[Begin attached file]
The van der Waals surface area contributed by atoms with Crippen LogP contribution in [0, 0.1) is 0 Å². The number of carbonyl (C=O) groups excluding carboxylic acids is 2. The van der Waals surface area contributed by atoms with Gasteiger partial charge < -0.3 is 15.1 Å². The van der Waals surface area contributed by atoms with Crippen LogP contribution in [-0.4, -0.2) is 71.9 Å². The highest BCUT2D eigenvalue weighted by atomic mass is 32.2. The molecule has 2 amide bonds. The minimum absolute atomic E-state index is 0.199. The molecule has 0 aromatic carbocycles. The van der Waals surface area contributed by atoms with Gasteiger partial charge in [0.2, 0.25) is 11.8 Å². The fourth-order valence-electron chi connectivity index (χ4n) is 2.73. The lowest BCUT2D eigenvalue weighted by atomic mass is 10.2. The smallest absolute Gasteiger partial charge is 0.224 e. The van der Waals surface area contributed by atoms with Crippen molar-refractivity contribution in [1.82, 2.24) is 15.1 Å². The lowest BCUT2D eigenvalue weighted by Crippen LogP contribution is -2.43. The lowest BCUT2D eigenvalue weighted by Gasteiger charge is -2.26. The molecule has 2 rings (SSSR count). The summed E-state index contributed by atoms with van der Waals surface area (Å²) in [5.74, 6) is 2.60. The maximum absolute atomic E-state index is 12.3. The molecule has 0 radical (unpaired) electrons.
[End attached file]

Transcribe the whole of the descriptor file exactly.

The van der Waals surface area contributed by atoms with Crippen LogP contribution in [0, 0.1) is 0 Å². The number of carbonyl (C=O) groups excluding carboxylic acids is 2. The van der Waals surface area contributed by atoms with Gasteiger partial charge < -0.3 is 15.1 Å². The van der Waals surface area contributed by atoms with Crippen LogP contribution in [-0.4, -0.2) is 71.9 Å². The highest BCUT2D eigenvalue weighted by atomic mass is 32.2. The molecule has 2 amide bonds. The minimum absolute atomic E-state index is 0.199. The molecule has 0 aromatic carbocycles. The van der Waals surface area contributed by atoms with Gasteiger partial charge in [0.2, 0.25) is 11.8 Å². The fourth-order valence-electron chi connectivity index (χ4n) is 2.73. The lowest BCUT2D eigenvalue weighted by atomic mass is 10.2. The smallest absolute Gasteiger partial charge is 0.224 e. The van der Waals surface area contributed by atoms with Crippen molar-refractivity contribution in [1.82, 2.24) is 15.1 Å². The lowest BCUT2D eigenvalue weighted by Crippen LogP contribution is -2.43. The lowest BCUT2D eigenvalue weighted by Gasteiger charge is -2.26. The molecule has 2 rings (SSSR count). The summed E-state index contributed by atoms with van der Waals surface area (Å²) in [5.74, 6) is 2.60. The maximum absolute atomic E-state index is 12.3. The molecule has 0 radical (unpaired) electrons.